Another form of virtual geocache is the earthcache. These are coordinated through the earthcaching website, which was created to provide an exciting way for geocachers to learn how the earth has been shaped by geological processes. Earthcaches are created by geocachers with knowledge about geosciences that they would like to share. All earthcaches are verified by the Geological Society of America before they are posted on the website.
Why is it significant?
Geocaching is an innovative way to use location awareness made available by global satellites in a way that was not originally intended, and to explore geocaching’s potential to combine leisure and educational activities. It seems to act as a catalyst for getting people outdoors, exercising and engaging with their physical environment.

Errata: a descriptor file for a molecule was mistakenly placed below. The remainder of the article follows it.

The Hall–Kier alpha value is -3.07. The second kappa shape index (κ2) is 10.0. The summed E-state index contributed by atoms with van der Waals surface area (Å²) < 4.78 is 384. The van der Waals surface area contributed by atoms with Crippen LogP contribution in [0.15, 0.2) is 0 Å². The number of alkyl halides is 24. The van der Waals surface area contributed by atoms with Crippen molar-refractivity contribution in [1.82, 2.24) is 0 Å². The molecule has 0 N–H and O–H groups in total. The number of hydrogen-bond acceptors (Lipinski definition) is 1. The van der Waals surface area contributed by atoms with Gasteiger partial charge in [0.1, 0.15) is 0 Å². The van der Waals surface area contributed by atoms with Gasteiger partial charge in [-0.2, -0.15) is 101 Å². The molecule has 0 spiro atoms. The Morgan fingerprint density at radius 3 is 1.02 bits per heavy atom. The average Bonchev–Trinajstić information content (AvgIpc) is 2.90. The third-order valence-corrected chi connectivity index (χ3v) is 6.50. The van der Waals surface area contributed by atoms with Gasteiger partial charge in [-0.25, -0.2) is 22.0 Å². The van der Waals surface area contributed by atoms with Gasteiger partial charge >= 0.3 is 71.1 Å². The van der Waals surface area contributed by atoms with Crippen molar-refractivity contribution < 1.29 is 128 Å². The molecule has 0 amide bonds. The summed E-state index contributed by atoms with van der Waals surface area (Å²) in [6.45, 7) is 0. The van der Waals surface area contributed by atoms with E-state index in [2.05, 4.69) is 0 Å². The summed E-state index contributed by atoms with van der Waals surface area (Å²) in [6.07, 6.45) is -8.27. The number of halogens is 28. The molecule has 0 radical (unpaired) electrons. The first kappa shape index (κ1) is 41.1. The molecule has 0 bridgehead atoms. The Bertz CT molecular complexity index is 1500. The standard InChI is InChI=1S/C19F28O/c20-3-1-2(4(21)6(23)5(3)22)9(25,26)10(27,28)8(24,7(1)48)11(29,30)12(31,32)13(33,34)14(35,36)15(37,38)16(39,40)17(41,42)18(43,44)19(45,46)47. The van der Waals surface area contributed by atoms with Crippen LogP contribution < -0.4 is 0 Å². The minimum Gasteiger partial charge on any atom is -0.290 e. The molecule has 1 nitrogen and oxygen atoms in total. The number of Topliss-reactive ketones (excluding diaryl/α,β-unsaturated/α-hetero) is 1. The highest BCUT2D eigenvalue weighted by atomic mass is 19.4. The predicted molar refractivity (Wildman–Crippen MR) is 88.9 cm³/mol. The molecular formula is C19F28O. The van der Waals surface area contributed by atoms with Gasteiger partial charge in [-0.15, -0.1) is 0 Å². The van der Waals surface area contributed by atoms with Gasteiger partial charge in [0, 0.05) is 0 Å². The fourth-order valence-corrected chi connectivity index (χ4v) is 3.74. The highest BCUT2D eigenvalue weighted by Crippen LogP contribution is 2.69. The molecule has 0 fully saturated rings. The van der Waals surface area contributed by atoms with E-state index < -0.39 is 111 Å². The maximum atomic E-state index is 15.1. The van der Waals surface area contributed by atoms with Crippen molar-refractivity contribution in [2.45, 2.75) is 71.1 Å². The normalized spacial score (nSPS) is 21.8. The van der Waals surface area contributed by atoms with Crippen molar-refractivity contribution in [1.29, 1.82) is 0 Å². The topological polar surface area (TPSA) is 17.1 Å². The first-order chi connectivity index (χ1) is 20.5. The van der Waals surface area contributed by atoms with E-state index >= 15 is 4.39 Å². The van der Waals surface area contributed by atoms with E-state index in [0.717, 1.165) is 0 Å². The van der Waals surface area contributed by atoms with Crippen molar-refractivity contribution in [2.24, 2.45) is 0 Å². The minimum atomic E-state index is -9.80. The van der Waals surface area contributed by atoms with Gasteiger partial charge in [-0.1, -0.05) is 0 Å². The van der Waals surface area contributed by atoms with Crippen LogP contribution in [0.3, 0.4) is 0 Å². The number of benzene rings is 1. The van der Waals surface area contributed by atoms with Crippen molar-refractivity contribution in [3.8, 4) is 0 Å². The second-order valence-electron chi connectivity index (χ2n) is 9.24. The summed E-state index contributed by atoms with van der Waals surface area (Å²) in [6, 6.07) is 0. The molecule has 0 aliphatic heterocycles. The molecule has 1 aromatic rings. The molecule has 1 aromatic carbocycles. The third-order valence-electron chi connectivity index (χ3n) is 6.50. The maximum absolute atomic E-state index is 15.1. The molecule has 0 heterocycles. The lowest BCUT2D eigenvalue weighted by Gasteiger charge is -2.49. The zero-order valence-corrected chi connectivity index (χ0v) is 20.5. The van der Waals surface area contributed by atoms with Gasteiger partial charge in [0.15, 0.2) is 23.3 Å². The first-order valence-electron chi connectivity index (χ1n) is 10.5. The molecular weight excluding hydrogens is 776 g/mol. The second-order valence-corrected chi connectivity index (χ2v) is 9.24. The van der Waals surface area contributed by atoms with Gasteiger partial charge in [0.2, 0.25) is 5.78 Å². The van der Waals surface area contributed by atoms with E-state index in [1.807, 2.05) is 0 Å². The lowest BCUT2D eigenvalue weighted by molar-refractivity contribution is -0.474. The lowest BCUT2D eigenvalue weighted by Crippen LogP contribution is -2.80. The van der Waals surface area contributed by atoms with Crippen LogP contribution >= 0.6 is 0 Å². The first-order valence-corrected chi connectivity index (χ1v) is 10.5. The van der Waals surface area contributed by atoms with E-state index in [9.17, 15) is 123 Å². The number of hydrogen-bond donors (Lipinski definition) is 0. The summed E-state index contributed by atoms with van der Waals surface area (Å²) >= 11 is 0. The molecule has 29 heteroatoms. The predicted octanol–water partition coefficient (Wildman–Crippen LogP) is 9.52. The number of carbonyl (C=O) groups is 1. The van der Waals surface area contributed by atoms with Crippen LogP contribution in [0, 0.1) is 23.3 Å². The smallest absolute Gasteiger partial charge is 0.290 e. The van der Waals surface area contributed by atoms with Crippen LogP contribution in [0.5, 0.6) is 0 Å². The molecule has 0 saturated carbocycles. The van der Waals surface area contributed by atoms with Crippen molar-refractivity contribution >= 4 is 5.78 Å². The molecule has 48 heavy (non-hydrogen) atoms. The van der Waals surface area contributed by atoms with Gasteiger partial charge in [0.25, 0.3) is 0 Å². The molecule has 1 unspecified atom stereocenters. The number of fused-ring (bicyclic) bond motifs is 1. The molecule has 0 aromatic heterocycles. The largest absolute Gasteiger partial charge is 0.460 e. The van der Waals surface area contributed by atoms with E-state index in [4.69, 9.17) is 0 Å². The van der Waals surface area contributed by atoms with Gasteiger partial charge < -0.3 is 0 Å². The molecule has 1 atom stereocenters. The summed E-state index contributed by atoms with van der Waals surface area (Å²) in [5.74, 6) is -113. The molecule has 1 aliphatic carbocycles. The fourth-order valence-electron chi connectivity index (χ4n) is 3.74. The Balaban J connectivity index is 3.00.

What are the downsides?
Technology costs could be a disadvantage. The cheapest geocaching device at the moment (July 2007) is the Garmin Geko, which retails at about £82. However, the limited functionality of this device could easily become frustrating. Devices that will connect to a computer in order to download maps and .loc location files for geocaches are more expensive. Geocaching.com offer advice on choosing a device for geocaching. Examples of the different models of dedicated GPS device can easily be found on the web, for example: Garmin GPS eTrex Legend , Garmin eTrex Vista Cx or the HP iPAQ hw6915 Mobile Messenger .
Where is it going?